Curb unscrupulous auctions

AN unfair and unjust auction over the past weekend in which the Development Bank of Namibia (DBN) attempted to sell off the properties of Ochsenwagen Hotel in Rehoboth gives clear testimony to how unregulated and scrupulous auctions have continued to bring agony to many Namibians and widen the scope of debt among citizens.

In this particular auction, the auctioneer asked buyers how much they wanted to pay for furniture, setting off at a very low price, far below the market value of most goods. This in essence meant that if the auction which was blocked by the Black Business Leadership Network of Namibia (BBLNN) had gone ahead, 62-year-old Anthony Mouton who owns the property would have lost everything but still remained with a huge debt to pay.

We are worried that if there is no regulation to these auctions, they will become platforms for enriching friends and families with auctioneers selling off goods to target recipients for almost close to nothing at the expense of the debtor who will carry the shortfall alone.

Over the past few years, we are aware of allegations on how lawyers, messengers of court and bank officials connive to sell off properties at unreasonably low prices to their cronies without the will to ensure that the debtor pays off their debt in the auction.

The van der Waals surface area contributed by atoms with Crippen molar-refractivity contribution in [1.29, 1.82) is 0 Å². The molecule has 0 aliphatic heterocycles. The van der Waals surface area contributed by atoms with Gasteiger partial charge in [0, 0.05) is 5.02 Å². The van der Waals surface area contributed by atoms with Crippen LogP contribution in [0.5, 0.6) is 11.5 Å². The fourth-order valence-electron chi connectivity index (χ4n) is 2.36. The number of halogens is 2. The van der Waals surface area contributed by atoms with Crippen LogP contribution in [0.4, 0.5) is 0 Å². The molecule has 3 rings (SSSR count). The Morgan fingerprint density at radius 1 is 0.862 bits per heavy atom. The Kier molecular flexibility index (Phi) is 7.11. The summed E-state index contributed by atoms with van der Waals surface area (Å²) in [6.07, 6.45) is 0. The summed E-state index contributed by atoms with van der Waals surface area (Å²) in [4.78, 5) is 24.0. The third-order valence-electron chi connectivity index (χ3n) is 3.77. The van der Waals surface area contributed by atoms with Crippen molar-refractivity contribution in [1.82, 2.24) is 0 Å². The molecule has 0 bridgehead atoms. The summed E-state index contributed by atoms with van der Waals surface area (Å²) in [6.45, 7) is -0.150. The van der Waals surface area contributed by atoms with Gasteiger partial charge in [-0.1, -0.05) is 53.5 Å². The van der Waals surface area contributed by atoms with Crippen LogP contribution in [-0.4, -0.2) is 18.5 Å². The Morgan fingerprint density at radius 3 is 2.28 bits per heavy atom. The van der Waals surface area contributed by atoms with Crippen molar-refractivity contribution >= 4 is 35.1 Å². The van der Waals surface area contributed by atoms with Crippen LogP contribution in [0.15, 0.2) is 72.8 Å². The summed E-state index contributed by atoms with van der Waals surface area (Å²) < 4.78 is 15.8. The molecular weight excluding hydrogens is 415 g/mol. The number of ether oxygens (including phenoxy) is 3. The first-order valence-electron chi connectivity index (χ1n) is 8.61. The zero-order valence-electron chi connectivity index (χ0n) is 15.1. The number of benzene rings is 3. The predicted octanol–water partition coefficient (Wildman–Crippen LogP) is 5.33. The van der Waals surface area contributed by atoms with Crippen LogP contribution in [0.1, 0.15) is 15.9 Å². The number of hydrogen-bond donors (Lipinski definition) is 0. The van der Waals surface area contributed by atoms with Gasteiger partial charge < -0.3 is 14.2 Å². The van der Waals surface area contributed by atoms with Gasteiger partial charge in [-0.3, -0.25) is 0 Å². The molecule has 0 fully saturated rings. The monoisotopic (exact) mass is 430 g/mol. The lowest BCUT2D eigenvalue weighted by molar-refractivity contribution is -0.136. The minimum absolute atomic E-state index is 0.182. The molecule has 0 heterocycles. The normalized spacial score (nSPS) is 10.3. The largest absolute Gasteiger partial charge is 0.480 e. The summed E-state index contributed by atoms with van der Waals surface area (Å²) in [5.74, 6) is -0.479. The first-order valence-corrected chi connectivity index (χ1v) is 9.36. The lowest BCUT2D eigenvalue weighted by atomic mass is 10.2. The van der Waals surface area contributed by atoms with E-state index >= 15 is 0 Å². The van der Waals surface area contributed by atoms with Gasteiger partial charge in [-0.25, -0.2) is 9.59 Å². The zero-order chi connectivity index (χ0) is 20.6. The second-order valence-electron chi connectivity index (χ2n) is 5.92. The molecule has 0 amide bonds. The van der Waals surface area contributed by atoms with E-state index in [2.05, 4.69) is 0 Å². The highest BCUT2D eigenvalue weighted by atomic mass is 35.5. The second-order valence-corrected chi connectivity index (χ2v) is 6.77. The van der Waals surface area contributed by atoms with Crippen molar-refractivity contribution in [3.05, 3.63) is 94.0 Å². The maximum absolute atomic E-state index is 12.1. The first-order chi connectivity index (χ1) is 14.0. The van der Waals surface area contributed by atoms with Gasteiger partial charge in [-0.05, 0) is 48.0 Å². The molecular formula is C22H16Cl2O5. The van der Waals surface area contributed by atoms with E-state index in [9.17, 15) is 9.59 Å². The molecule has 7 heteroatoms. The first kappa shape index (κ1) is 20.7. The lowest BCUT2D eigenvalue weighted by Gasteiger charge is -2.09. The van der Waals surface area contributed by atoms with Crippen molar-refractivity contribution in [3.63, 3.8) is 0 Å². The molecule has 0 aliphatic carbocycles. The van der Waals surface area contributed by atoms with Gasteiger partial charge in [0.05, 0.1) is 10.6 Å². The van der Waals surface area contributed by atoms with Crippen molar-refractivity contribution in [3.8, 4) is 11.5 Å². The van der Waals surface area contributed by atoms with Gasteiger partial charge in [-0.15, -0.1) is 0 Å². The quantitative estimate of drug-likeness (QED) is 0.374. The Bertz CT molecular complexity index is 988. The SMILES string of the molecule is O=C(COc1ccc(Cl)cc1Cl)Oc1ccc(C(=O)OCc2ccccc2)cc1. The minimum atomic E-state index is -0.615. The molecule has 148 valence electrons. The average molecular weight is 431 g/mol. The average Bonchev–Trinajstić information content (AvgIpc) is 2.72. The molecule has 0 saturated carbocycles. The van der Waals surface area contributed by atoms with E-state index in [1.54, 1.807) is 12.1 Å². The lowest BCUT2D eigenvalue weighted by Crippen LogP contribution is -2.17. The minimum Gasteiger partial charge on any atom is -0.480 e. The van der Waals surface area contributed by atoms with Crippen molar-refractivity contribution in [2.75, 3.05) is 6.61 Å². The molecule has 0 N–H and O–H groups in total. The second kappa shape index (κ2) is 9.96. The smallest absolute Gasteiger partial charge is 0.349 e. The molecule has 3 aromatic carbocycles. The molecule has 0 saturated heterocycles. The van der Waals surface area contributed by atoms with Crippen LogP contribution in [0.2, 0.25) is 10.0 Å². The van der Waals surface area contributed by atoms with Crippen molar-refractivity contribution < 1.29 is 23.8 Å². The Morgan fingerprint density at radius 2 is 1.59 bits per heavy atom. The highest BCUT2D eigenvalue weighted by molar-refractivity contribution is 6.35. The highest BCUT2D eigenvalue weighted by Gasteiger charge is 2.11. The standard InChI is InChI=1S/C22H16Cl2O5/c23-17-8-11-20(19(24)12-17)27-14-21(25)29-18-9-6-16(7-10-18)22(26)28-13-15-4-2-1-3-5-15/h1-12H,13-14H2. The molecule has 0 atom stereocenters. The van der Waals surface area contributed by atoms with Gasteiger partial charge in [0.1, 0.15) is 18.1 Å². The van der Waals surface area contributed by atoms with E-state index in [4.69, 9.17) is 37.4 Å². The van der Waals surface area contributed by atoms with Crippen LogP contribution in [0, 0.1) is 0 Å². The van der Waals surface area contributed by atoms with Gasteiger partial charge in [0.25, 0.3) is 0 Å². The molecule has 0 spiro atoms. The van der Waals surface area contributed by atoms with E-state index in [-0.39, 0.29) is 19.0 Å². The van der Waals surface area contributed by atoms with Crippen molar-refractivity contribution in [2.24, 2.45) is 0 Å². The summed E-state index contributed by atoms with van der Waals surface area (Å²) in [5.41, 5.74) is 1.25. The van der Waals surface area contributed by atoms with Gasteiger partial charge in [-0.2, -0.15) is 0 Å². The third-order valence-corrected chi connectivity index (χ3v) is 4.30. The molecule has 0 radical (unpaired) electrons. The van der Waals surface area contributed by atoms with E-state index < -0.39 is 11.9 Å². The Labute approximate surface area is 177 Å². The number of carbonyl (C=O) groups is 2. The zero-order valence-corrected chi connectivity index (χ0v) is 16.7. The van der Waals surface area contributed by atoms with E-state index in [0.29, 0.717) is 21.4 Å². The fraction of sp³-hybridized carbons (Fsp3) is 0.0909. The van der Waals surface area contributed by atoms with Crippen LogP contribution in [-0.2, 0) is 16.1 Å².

In this regard, it is critical that a new law to enable courts to set a ‘reserve price’ (minimum price) at which property of a defaulting owner should be auctioned off is long overdue and should be considered as soon as possible.

Until now many Namibians have lost their properties to speculators who snap them up at prices that are far below market value.

But to sell someone’s home for an unreasonably low price is a violation of their constitutional housing and property rights – not to mention the negative impact on their dignity and social wellbeing.

These loopholes need to be shut and Namibia’s conduct in this regard must be aligned with international best practice. For example, German law already prescribes certain set minimums at which the property must be auctioned.

Introducing similar rules in Namibia means that the country’s home owners and in particular small business owners will be better protected when faced with financial difficulties.

We cannot continue to allow speculators to snatch up properties for ridiculously low amounts at poorly attended auctions and then sell them on the private market for huge profits. The owner then suffers a massive loss because he or she must still pay the remaining debt, while someone else profits from the true value of the property.

Apart from this there surely would be a need for complementary action to make these new rules even more efficient. The system should for example ensure that auctions are better advertised and better attended.

Without these reforms, exploitation will continue unabated and more businesses and individuals will continue to suffer at the hands of individuals who have seen loopholes to exploit for their own benefit.